We Brits have had a bit of a chip on our collective shoulder for years now. We were an enormous colonial power, the most powerful country in the world, and now much of our power and influence is gone – though, truth be told, we still punch about our weight in many areas.
The knowledge of our slow decline is there in every Briton, but this summer has given us reason to feel proud of ourselves – and it’s all down to sport. (Well, the Diamond Jubilee kicked the summer off in impressive fashion, but you know what I mean).
First, Bradley Wiggins winning the Tour De France in fine style, the first Briton to do so. Rory McIlroy won the US Masters, followed by the enormous success of our Olympic and Paralympic athletes and at a home games, no less. Andy Murray rounded off a wonderful summer with his 5 set victory over Novak Djokovic in the final of the US Open on Monday, winning his first Grand Slam after being runner-up on four occasions.
The nation’s mood has rarely been higher than it has this summer, and the importance of that cannot be underestimated, especially at a time when many are still struggling as a result of the economic crisis.
After a slow few days at the beginning of the Olympics, the medals began rolling in thick and fast, and both Team GB and (especially) Paralympics GB out-performed expectations. Every new gold medal was a shot in the arm to the British public and we lapped it up. Talk centred on little else but the events at the Olympic Park, at Weymouth, at Greenwich and at Eton Dorney. Even those who do not normally enjoy sport and who were ambivalent about London 2012 before the games got swept up in the excitement.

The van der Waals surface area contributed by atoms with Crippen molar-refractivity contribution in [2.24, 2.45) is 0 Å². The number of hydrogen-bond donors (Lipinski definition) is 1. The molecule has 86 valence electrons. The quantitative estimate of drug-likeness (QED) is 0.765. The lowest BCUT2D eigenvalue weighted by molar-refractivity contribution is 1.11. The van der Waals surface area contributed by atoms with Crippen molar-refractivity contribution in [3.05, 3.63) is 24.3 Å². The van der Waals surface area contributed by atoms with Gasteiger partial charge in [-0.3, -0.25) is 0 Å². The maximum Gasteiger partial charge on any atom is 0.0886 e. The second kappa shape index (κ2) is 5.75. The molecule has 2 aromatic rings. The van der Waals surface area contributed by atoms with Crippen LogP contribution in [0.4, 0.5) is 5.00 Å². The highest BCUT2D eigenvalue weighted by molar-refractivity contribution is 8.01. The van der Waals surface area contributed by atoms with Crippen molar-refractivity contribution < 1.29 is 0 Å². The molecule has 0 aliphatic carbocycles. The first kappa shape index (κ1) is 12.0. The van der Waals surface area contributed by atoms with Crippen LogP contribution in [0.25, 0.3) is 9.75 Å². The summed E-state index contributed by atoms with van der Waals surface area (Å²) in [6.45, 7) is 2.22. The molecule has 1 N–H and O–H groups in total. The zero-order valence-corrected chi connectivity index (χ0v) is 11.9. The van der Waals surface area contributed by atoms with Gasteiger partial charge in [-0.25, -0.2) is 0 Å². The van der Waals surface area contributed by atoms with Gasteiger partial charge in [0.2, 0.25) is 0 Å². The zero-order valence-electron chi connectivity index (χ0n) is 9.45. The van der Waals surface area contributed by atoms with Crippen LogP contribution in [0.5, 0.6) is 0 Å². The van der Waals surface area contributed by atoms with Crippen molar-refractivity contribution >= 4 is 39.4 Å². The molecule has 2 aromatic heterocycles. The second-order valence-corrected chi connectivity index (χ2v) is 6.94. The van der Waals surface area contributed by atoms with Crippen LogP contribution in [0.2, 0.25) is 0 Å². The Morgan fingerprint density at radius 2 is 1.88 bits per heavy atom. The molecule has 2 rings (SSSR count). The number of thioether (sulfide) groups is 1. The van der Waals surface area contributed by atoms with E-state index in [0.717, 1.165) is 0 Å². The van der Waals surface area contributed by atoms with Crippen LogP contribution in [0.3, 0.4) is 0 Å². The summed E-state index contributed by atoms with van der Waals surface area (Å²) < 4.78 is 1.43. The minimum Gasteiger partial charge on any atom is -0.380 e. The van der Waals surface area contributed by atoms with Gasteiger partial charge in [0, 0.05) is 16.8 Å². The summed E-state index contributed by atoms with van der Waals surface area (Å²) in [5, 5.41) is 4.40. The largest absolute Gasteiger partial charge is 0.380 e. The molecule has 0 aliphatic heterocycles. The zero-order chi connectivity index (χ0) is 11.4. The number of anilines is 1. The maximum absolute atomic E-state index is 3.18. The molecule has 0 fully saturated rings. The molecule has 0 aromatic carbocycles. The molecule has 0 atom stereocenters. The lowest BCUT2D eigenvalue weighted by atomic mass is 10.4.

We learned of athletes previously unknown to us – I’d never heard of Sarah Storey or David Weir before the Paralympic Games, despite the considerable success each had achieved even before London 2012. The Sports Personality of the Year award will be a tough decision this year!
We have enjoyed ourselves, we have been inspired, and we have shown the world what we can do on this little island. As a nation, we’re rather proud of ourselves, however un-British it is to admit that!
It’s been a wonderful summer – now we just have to get used to normal life again, without new sporting achievements to celebrate every day.
The BBC has a great piece on the same theme: http://www.bbc.co.uk/news/uk-19542470